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UBC Theses and Dissertations

A numerical study of boson stars Lai, Chi Wai (Kevin)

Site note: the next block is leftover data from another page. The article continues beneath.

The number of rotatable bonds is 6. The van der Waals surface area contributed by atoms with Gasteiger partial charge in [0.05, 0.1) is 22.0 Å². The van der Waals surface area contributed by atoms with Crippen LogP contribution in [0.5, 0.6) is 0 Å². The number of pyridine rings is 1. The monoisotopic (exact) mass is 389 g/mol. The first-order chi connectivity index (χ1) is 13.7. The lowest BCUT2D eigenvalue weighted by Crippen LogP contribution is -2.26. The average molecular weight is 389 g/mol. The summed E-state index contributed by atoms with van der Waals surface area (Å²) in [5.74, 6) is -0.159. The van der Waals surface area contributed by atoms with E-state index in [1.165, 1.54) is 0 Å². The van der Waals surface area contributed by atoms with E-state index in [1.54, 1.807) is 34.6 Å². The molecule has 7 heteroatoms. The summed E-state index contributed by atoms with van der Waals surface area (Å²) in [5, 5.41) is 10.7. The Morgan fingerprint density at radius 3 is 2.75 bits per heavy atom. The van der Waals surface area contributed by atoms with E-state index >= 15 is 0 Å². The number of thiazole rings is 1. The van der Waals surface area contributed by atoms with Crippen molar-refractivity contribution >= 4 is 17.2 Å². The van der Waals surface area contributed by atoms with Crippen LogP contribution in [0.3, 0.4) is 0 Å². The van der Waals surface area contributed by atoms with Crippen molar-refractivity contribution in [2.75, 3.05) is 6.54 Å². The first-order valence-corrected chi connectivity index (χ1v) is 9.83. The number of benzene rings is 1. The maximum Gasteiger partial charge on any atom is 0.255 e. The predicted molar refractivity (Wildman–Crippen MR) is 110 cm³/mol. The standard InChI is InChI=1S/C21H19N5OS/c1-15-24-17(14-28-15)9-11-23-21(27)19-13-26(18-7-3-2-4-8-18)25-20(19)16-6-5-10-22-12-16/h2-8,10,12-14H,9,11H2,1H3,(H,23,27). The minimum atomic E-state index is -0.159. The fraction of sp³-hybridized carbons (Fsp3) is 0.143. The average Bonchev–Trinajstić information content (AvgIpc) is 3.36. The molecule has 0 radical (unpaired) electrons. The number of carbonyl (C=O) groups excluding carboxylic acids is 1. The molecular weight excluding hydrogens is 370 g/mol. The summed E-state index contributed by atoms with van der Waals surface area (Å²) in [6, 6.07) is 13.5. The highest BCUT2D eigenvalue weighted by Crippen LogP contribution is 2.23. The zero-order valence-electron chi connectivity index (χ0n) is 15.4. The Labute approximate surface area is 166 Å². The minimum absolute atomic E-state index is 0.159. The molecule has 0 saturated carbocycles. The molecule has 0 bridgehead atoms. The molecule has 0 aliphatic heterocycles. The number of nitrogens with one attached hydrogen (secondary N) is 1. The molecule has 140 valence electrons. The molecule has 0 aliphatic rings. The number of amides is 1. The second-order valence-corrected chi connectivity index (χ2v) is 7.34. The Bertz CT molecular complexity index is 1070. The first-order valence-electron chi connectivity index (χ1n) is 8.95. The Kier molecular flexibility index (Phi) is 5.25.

In this thesis we present a numerical study of general relativistic boson stars in both spherical symmetry and axisymmetry. We consider both time-independent problems, involving the solution of equilibrium equations for rotating boson stars, and time-dependent problems, focusing on black hole critical behaviour associated with boson stars. Boson stars are localized solutions of the equations governing a massive complex scalar field coupled to the gravitational field. They can be simulated using more straightforward numerical techniques than are required for fluid stars. In particular, the evolution of smooth initial data for a scalar field tends to stay smooth, in sharp contrast to hydrodynamical evolution, which tends to develop discontinuities, even from smooth initial conditions. At the same time, relativistic boson stars share many of the same features with respect to the strong-field gravitational interaction as their fermionic counterparts. A detailed study of their dynamics can thus potentially lead to a better understanding of the dynamics of compact fermionic stars (such as neutron stars), while the relative ease with which they can be treated numerically makes them ideal for use in theoretical studies of strong gravity. In this last vein, the study of the critical phenomena that arise at the threshold of black hole formation has been a subject of intense interest among relativists and applied mathematicians over the past decade. Type I critical phenomena, in which the black hole mass jumps discontinuously at threshold, were previously observed in the dynamics of spherically symmetric boson stars by Hawley and Choptuik [1, 2]. We extend this work and show that, contrary to previous claims, the subcritical end-state is well described by a stable boson star executing a large amplitude oscillation with a frequency in good agreement with that predicted for the fundamental normal mode of the end-state star from linear perturbation theory. We then extend our studies of critical phenomena to the axisymmetric case, studying two distinct classes of parametrized families of initial data whose evolution generates families of spacetimes that "interpolate" between those than contain a black hole and those that do not. In both cases we find strong evidence for a Type I transition at threshold, and are able to demonstrate scaling of the lifetime for near-critical configurations of the type expected for such a transition. This is the first time that Type I critical solutions have been simulated in axisymmetry (all previous general relativistic calculations of this sort imposed spherical symmetry). In addition, we develop an efficient algorithm for constructing equilibrium configurations of rotating boson stars, which are characterized by discrete values of an angular momentum parameter, k (an azimuthal quantum number). We construct families of solutions for k = 1 and k = 2, and demonstrate the existence of a maximum mass in each case.

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